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01:43 pm: Wright’s Writing Corner: Ping-Pong Dialogue

Ping Pong Dialogue

Several people have asked me for a post on writing dialogue. This is not it. But it is a post on writing a specific kind of dialogue, a kind I only recently discovered.

Ping-Pong Dialogue: Have some dialogue go back and forth quickly, taking less than one line on the page – leaving white space – to increase readability.

I always thought of myself as being good at writing quick pithy dialogue. It was the one skill I came with. All other writing skills I had to learn by slow, difficult labor. So, when I first heard about ping-pong dialogue, I thought I would be a shoe-in.

Then I sat down and actually looked at my dialogue. Perhaps, it was pithy, (someone other than me will have to make that call,) but it certainly was not short. Even my ‘brief exchanges’ consisted of scenes like this:

            “Very glib, Ma’am.” Mab was only half paying attention to me as he spun the steering wheel.

            “Must you drive so wildly? In the air, you’re an ace. On the road, you’re a terror!”

            “Don’t worry, Ma’am. I’ve been darting in and about things longer than men have drawn breath. It’s second nature to me.”

            “As a wind, certainly. But you’re not a wind at the moment! You’re a fleshly body driving his employer in a car! If you’re not more careful, someone’s going to report us to the police!” My voice rose as Mab performed another near miss. “How can you be sure the car can take this kind of abuse?”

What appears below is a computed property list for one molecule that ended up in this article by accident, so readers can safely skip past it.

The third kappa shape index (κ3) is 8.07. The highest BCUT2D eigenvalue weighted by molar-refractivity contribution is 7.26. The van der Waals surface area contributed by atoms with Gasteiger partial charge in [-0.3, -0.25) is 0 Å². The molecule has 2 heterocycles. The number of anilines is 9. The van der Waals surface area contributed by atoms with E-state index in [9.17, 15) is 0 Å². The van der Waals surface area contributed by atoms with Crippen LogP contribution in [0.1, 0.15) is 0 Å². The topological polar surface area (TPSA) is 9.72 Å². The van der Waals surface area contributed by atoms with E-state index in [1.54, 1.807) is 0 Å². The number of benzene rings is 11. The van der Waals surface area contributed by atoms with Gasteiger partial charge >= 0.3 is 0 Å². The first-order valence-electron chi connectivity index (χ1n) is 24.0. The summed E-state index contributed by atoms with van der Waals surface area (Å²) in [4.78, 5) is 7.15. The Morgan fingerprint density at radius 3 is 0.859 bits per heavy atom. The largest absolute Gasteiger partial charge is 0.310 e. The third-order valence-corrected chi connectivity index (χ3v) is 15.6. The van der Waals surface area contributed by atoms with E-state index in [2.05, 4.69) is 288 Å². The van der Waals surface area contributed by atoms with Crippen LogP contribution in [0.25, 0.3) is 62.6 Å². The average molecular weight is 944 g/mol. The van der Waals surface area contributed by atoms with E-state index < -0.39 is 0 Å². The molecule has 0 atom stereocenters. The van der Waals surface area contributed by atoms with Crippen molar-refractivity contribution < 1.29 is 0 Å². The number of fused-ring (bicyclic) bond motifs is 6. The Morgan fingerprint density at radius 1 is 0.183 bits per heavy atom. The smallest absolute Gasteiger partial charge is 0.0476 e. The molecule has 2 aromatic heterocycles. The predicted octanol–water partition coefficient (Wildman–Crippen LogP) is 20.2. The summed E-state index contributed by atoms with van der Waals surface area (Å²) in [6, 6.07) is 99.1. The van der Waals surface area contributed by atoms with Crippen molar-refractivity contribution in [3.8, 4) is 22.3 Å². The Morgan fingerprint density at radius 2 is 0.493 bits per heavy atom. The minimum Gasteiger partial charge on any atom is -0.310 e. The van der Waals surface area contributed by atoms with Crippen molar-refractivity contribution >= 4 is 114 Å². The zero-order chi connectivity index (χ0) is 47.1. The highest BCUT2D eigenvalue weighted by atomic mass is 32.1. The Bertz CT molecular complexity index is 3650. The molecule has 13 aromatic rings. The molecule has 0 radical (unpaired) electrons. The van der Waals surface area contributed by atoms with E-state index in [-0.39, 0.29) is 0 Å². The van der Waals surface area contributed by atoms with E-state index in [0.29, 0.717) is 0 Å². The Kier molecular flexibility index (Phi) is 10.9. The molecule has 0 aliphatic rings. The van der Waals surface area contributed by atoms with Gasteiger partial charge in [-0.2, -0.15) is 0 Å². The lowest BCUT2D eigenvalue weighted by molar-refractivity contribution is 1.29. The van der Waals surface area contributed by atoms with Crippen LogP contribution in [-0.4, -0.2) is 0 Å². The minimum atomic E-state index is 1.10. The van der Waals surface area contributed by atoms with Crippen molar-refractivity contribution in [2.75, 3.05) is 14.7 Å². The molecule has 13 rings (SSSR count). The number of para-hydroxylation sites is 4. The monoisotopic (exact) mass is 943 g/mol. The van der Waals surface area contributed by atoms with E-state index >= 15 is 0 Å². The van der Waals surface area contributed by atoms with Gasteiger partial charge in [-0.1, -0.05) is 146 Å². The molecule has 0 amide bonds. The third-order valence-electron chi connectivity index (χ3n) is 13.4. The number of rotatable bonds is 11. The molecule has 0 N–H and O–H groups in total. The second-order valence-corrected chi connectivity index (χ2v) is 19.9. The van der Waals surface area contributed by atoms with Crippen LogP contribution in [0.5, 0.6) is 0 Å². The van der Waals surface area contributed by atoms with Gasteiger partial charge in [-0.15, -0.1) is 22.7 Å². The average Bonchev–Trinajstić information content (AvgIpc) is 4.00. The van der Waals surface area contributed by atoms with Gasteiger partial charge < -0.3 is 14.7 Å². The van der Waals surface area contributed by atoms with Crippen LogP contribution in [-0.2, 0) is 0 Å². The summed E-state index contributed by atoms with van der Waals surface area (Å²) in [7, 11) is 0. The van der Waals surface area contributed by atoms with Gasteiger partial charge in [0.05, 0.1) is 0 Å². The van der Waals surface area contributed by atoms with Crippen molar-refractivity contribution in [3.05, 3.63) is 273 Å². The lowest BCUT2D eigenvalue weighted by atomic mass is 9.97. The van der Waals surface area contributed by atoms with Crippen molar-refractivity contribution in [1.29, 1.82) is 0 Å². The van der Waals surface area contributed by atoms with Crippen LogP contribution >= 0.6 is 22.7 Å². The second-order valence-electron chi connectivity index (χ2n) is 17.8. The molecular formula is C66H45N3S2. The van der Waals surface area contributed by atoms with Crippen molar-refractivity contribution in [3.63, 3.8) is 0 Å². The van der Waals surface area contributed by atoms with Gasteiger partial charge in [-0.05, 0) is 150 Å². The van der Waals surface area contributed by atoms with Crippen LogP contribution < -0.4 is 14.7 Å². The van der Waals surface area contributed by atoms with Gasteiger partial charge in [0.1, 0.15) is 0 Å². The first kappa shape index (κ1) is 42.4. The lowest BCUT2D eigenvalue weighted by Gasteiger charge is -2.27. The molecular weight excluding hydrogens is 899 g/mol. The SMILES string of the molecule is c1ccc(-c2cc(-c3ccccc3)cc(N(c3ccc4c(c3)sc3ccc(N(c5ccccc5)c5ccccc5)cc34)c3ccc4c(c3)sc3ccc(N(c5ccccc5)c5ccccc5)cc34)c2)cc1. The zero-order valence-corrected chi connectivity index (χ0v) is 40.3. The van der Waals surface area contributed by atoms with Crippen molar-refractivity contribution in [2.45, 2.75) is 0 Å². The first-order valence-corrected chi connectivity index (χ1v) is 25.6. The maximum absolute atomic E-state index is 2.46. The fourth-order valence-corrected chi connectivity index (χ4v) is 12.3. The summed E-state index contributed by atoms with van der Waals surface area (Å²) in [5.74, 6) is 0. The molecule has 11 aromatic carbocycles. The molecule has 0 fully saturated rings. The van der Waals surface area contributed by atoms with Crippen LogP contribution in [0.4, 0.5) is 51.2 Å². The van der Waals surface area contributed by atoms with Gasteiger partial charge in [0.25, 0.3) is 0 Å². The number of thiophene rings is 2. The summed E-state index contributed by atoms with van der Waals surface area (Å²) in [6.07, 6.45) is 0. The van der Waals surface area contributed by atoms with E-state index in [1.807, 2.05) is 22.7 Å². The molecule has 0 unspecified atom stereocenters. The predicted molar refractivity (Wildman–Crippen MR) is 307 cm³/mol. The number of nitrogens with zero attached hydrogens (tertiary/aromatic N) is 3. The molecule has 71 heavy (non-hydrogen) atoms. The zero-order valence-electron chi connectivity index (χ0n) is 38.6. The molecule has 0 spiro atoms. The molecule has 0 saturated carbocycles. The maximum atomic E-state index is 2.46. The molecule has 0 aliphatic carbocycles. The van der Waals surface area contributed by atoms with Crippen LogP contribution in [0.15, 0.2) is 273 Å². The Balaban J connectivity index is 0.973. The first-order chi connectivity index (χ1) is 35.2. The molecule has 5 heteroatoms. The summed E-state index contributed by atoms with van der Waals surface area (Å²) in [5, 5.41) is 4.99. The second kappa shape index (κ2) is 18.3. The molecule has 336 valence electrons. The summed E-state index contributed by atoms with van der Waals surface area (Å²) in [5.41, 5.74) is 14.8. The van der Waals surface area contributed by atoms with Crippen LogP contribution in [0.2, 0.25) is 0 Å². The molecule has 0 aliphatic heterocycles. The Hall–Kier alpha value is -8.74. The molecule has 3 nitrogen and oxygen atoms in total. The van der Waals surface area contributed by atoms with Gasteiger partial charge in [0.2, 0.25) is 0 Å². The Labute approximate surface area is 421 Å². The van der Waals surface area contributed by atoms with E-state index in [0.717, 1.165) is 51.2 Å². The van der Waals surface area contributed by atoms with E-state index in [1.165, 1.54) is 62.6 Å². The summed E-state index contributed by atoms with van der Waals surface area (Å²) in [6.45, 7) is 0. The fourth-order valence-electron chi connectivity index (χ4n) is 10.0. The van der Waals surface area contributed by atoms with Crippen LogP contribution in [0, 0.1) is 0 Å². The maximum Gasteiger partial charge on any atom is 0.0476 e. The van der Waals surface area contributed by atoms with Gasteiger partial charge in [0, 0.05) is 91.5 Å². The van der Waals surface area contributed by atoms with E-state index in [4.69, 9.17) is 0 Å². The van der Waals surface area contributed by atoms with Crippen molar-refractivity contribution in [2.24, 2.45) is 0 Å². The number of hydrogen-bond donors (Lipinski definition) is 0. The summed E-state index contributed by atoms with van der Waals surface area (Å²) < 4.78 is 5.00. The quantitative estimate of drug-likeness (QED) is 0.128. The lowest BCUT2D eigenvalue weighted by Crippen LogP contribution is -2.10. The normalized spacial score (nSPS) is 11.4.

“Nothing to worry about, Ma’am. Back at the rental place, before we left the airport, I had a chat with the oreads making up this car and the salamanders manning the engine. They won’t let us down,” Mab replied, jerking the steering wheel hard to the left.

            “It’s not the oreads I’m worried about!”  I clung to the armrest and squeezed my eyes shut.

Witty? Perhaps. Pithy? Debatable. But short? No.

Or, rather, it might be short compared to paragraph-long speeches, but it does not meet the definition of short necessary to qualify for ping-pong dialogue.
What is ping-pong dialogue and why does it matter, you ask?

Good question.

Ping-pong dialogue is dialogue that pops back and forth so quickly that no sentence fills an entire page. The virtue of this kind of dialogue is that it is really easy to read. The white space at the end of each sentence gives the eye a bit of a rest, making the page a pleasant experience for the reader.